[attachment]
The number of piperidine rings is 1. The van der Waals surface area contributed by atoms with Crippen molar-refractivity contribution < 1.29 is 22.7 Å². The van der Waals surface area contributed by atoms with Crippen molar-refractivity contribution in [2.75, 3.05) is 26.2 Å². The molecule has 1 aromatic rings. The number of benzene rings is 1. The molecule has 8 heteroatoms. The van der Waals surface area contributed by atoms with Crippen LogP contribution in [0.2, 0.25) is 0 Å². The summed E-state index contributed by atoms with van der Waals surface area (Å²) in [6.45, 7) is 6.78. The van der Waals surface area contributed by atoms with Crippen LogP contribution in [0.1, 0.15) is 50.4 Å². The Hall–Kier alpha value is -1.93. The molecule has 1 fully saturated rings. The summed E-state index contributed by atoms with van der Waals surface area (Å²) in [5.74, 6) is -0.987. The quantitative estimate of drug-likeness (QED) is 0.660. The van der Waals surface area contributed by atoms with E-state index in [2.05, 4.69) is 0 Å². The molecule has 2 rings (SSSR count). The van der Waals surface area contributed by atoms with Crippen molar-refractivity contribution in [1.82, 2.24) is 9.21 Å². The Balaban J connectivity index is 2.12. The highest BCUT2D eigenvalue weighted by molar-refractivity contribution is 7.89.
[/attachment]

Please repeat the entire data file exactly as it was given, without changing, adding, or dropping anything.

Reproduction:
The number of piperidine rings is 1. The van der Waals surface area contributed by atoms with Crippen molar-refractivity contribution < 1.29 is 22.7 Å². The van der Waals surface area contributed by atoms with Crippen molar-refractivity contribution in [2.75, 3.05) is 26.2 Å². The molecule has 1 aromatic rings. The number of benzene rings is 1. The molecule has 8 heteroatoms. The van der Waals surface area contributed by atoms with Crippen LogP contribution in [0.2, 0.25) is 0 Å². The summed E-state index contributed by atoms with van der Waals surface area (Å²) in [6.45, 7) is 6.78. The van der Waals surface area contributed by atoms with Crippen LogP contribution in [0.1, 0.15) is 50.4 Å². The Hall–Kier alpha value is -1.93. The molecule has 1 fully saturated rings. The summed E-state index contributed by atoms with van der Waals surface area (Å²) in [5.74, 6) is -0.987. The quantitative estimate of drug-likeness (QED) is 0.660. The van der Waals surface area contributed by atoms with E-state index in [2.05, 4.69) is 0 Å². The molecule has 2 rings (SSSR count). The van der Waals surface area contributed by atoms with Crippen molar-refractivity contribution in [1.82, 2.24) is 9.21 Å². The Balaban J connectivity index is 2.12. The highest BCUT2D eigenvalue weighted by molar-refractivity contribution is 7.89.